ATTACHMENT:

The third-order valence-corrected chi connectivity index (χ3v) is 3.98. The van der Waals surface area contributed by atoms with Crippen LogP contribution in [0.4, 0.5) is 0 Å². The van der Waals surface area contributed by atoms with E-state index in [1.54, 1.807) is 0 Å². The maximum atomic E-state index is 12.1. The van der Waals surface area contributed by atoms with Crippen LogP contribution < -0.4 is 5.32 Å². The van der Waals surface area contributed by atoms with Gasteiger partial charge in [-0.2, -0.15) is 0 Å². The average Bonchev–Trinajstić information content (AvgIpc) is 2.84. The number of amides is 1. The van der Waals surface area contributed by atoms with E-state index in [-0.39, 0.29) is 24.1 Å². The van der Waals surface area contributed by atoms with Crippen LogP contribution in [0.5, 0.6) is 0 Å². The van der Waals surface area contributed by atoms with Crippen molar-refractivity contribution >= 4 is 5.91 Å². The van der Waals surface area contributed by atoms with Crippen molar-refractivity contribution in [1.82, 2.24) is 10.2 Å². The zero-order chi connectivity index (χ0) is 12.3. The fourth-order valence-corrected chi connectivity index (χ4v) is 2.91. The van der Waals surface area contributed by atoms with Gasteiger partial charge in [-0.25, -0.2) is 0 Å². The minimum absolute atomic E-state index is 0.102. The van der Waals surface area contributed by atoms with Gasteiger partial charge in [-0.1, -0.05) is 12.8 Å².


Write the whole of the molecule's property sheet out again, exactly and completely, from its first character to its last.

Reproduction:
The third-order valence-corrected chi connectivity index (χ3v) is 3.98. The van der Waals surface area contributed by atoms with Crippen LogP contribution in [0.4, 0.5) is 0 Å². The van der Waals surface area contributed by atoms with E-state index in [1.54, 1.807) is 0 Å². The maximum atomic E-state index is 12.1. The van der Waals surface area contributed by atoms with Crippen LogP contribution < -0.4 is 5.32 Å². The van der Waals surface area contributed by atoms with Gasteiger partial charge in [-0.2, -0.15) is 0 Å². The average Bonchev–Trinajstić information content (AvgIpc) is 2.84. The number of amides is 1. The van der Waals surface area contributed by atoms with E-state index in [-0.39, 0.29) is 24.1 Å². The van der Waals surface area contributed by atoms with Crippen LogP contribution in [0.5, 0.6) is 0 Å². The van der Waals surface area contributed by atoms with Crippen molar-refractivity contribution >= 4 is 5.91 Å². The van der Waals surface area contributed by atoms with Crippen molar-refractivity contribution in [1.82, 2.24) is 10.2 Å². The zero-order chi connectivity index (χ0) is 12.3. The fourth-order valence-corrected chi connectivity index (χ4v) is 2.91. The van der Waals surface area contributed by atoms with Gasteiger partial charge in [-0.25, -0.2) is 0 Å². The minimum absolute atomic E-state index is 0.102. The van der Waals surface area contributed by atoms with Gasteiger partial charge in [-0.1, -0.05) is 12.8 Å².